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RE: Choreography and Orchestration

From: Jean-Jacques Dubray <jeanjadu@Attachmate.com>
Date: Thu, 29 Jan 2004 18:05:59 -0800
Message-ID: <D15269CBED76D51185280008C73323FA029B25E9@exch-bel6.attachmate.com>
To: "Monika Solanki" <monika@dmu.ac.uk>, "Steve Ross-Talbot" <steve@enigmatec.net>
Cc: <public-ws-chor@w3.org>

Monika:

Note that all are a form of coordination. WS-CAF presents a very
abstract framework from which you can build all forms of coordinations:
Composition
Orchestration
Transaction
Choreography
Collaboration
...

WS-CAF suggests that to build a "coordinator" (not an orchestrator), you
need as least a context manager and activity lifecycle manager. 

Interestingly enough a binary collaboration or choreography is
self-coordinated (or more accurately as Bob Haugen puts it: the
coordination responsibility is shared between parties). 

I sense that we are close to a unified coordination model...

This is not on ebpml.org but coming soon ;-)

JJ-

-----Original Message-----
From: Monika Solanki [mailto:monika@dmu.ac.uk] 
Sent: Thursday, January 29, 2004 10:48 AM
To: Steve Ross-Talbot
Cc: public-ws-chor@w3.org
Subject: Re: Choreography and Orchestration


Thanks Steve. This has indeed helped.

-Monika

Steve Ross-Talbot wrote:

>
> Monika,
>
> The simple answer is that orchestration implies a centralised control 
> mechanism (i.e. the conductor in an orchestra), whereas choreography 
> does not (dancers on a stage). In the former the players have a score 
> that they adhere to (in BPEL this might be the abstract BPEL defs for 
> the individual components) and the conductor ensures they all work 
> togther harmoniously (the rest of BPEL). In the latter all the dancers

> have a choreography and understand their role in the overall dance 
> because it has been agreed or imposed for them.
>
> Orchestration is typically used in a domain of control. Choreography 
> would be used across domain of control to ensure harmony 
> (interoperability etc).
>
> Choreography is sometimes viewed as a peer2peer global model of the 
> external observable behaviour of the interacting components. We can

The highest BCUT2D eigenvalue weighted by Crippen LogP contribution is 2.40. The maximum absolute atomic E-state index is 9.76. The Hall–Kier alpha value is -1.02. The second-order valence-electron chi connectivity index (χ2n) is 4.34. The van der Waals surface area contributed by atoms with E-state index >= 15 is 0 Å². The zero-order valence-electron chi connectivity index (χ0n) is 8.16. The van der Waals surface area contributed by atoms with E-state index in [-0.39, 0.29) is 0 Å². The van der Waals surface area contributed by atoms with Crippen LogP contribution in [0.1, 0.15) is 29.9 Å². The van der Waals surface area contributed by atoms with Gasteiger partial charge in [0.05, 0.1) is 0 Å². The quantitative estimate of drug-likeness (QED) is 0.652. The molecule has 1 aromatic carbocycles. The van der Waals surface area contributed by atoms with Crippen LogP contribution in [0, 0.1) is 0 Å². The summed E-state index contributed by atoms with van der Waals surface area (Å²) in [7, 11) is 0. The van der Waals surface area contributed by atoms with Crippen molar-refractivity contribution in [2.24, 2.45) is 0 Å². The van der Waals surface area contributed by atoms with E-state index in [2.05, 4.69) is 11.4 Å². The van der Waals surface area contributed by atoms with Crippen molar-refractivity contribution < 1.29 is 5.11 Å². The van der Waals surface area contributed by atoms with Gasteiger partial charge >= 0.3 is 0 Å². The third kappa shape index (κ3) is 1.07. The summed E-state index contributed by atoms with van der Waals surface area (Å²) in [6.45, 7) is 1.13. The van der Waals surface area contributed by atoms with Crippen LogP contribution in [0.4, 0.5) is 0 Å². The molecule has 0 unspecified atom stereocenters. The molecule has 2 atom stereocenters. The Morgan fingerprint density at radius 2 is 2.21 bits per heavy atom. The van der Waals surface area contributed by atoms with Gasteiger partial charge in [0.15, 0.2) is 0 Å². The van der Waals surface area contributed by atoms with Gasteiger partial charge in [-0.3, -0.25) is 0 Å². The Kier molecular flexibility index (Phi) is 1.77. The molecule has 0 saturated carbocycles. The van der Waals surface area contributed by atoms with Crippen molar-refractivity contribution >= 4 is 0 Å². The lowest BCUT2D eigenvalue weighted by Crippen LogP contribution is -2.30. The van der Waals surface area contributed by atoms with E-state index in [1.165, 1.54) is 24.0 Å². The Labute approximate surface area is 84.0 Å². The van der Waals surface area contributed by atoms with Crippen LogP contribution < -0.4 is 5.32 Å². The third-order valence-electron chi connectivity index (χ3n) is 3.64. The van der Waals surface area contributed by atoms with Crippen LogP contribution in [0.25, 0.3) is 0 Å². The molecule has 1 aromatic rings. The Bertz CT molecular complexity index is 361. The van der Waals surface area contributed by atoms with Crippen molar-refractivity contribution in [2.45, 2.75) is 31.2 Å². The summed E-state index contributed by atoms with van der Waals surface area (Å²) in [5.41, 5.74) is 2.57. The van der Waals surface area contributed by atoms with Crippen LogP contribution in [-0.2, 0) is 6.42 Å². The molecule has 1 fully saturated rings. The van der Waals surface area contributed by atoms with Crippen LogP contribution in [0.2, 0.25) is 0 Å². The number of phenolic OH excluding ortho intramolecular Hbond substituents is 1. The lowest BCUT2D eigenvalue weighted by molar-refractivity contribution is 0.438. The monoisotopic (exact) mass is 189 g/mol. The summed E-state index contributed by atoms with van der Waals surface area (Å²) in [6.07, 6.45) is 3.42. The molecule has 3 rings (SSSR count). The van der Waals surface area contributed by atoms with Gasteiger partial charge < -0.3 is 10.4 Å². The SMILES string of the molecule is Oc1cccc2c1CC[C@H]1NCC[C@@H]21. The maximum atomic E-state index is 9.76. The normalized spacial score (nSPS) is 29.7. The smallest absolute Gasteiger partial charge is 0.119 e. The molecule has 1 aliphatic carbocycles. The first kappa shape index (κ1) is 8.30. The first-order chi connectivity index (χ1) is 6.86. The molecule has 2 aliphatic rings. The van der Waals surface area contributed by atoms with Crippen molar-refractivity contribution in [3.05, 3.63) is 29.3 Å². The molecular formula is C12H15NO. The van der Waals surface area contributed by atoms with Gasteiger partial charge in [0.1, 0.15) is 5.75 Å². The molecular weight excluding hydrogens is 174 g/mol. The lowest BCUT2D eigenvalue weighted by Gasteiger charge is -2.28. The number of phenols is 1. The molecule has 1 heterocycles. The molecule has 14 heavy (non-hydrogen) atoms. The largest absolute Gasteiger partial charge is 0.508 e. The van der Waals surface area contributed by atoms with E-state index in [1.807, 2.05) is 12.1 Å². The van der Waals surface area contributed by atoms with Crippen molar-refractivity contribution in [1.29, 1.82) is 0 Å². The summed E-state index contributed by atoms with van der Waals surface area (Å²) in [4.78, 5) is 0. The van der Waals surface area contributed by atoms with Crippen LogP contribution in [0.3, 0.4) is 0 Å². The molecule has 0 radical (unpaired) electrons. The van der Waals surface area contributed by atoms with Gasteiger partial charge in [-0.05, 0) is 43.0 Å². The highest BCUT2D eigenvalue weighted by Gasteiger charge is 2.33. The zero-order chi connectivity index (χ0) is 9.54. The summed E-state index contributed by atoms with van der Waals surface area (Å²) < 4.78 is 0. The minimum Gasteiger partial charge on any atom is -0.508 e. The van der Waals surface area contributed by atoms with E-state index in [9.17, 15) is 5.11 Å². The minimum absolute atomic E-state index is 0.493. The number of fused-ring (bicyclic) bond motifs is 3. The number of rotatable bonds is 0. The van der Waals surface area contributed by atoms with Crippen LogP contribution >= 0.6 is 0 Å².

> think of this as a global behavioural contract that might be used to 
> generate component stubs (i.e. Skeletal code) and/or with a tool by 
> one or more components that is used to monitor the contract or even 
> statically as input to a tool to reason about the behaviour (are there

> any deadlock or livelocks in this contract?).
>
> Hope this helps.
>
> Steve T
>
> On 28 Jan 2004, at 19:07, Monika Solanki wrote:
>
>>
>> There has been extensive discussions  on the conceptual differences 
>> between the above two terms. I was interested in documents that 
>> formally capture them. If  such documents exists, it would be great 
>> if someone can forward pointers to them.
>>
>> Thanks,
>>
>> Monika
>> p.s; I have already explored www.ebpml.org
>> -- 
>> **>><<**>><<**>><<**>><<**>><<**>><<**>><<**
>> Monika Solanki
>> Software Technology Research Laboratory(STRL)
>> De Montfort University
>> Hawthorn building, H00.18
>> The Gateway
>> Leicester LE1 9BH, UK
>>
>> phone: +44 (0)116 250 6170 intern: 6170
>> email: monika@dmu.ac.uk
>> web: http://www.cse.dmu.ac.uk/~monika
>> **>><<**>><<**>><<**>><<**>><<**>><<**>><<**
>>
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-- 
**>><<**>><<**>><<**>><<**>><<**>><<**>><<**
Monika Solanki
Software Technology Research Laboratory(STRL)
De Montfort University
Hawthorn building, H00.18
The Gateway
Leicester LE1 9BH, UK

phone: +44 (0)116 250 6170 intern: 6170
email: monika@dmu.ac.uk
web: http://www.cse.dmu.ac.uk/~monika
**>><<**>><<**>><<**>><<**>><<**>><<**>><<**
Received on Thursday, 29 January 2004 21:08:22 UTC

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